I looked up the other day and suddenly, the Clock Tower as I have known it for years was gone. The tower is still standing, but the clock face is gone and I don’t know if I will see it again.
This abrupt realisation brought up a lot of questions. For example, is there a plan to maintain or restore the clock once the road construction is done?
Who answers these questions and do other people really care that this landmark is not there? I got my answer to the last question soon enough.
On my second day of ogling the empty space where the clock face used to be, I was woken from my reverie by a boda boda rider sighing as he rode by, that “our clock is no more.” At least I know I am not the only one who cares about the clock.
This being a time of social distancing, I understand that the city authorities could not throw a bash for us city dwellers to say goodbye, but couldn’t we have been given some warning that the clock was going, however temporarily or permanently?
All this wondering sent me digging first into the recesses of my memory for occasions in the past when landmarks or monuments were being destroyed and how we handled it.
I don’t know if we had a football match to say farewell to Nakivubo Stadium. I did not hear about it. I know that I went sailing over the Bujagali Falls a couple of times right up to the last days in 2012 when the river was rising to submerge the falls.
We held several river parties, mostly as private organisations and individuals and though I got my closure, I wonder how many Ugandans did and how many probably still do not know what that section of the river looks like now.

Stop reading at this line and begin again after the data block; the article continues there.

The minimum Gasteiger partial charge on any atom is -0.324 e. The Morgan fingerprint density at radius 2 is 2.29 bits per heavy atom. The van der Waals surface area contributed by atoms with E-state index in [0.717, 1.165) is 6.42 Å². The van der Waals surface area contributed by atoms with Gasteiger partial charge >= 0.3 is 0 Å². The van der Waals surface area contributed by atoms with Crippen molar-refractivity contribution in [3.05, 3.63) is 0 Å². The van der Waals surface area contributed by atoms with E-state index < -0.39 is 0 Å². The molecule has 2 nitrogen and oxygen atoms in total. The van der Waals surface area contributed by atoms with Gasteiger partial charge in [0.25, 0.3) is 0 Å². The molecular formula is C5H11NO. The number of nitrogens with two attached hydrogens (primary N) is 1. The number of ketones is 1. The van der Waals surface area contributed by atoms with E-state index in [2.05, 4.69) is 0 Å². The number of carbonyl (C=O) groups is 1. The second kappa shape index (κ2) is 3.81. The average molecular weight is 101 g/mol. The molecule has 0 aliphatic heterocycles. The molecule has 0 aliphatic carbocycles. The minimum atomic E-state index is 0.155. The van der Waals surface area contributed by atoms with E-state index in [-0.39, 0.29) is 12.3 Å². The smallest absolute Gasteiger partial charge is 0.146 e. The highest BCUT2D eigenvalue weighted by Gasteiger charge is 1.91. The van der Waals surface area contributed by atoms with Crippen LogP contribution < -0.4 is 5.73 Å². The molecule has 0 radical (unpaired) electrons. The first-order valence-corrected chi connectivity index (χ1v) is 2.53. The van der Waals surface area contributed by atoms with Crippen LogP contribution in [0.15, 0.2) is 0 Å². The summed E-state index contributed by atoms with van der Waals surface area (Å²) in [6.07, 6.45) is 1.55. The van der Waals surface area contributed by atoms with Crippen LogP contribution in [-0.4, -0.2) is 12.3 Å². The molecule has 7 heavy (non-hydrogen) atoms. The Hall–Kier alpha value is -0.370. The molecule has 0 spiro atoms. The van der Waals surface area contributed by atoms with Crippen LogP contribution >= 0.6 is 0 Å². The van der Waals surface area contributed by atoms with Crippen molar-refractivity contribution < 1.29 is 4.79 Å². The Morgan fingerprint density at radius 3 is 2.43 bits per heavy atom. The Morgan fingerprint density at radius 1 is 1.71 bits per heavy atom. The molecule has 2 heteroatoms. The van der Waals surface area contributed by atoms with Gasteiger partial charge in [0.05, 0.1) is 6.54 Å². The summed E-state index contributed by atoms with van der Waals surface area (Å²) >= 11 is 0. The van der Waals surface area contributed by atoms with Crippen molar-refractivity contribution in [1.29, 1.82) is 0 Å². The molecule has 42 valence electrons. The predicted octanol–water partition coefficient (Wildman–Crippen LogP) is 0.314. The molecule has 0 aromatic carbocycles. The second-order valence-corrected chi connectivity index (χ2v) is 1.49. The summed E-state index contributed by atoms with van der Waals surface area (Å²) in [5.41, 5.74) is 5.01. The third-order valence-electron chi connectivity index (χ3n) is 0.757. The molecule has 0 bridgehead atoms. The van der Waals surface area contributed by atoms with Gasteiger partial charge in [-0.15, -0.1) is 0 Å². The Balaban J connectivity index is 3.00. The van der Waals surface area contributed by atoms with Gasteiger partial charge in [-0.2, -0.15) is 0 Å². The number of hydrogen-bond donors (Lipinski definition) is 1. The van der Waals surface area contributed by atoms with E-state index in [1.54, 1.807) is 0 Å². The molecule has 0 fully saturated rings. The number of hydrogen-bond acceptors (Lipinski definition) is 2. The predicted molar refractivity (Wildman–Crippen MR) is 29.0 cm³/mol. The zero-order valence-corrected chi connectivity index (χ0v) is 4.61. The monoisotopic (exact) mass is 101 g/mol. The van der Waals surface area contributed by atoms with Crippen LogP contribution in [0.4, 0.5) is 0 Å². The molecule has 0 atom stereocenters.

From examples elsewhere, I hear people may have been invited to collect a piece of the original Yankee Stadium in the US, the home ballpark of the New York Yankees which opened in 1923 and closed following the 2008 baseball season before being demolished in 2010.
The stadium which had cost Yankees owner Jacob Ruppert a neat $2.4 m ($345m in 2019 value) was celebrated as a one-of-a kind facility for its size. No wonder that when it was due to be destroyed, fans wanted a cup of sand for a souvenir.
One of my first published news stories took me to the top of Old Kampala Hill where I walked through the crumbling remains of the small 100-year-old building that had been part of Captain Lugard’s fort. The mud interior of the house walls was showing and grass was growing through the cracks in the wall.
However, I was content to be standing in this space catching a whiff of historical happenings, trying to connect the contents of my primary school Social Studies classes to the reality before me. The original monument did not last very long.
It was soon demolished to pave way for a more modern building although the department of antiquities promised to relocate some of the materials and any visible architectural remains.
I wonder what they have done with the clock accessories, and should we dig up old photos of the clock in preparation for the possibility of never seeing the clock again?
To many, the clock was like a part of the family to whom we have become so accustomed that we never imagined life without them. And now Her Royal Highness the clock is gone.
Ms Nampewo is a writer, editor and communications consultant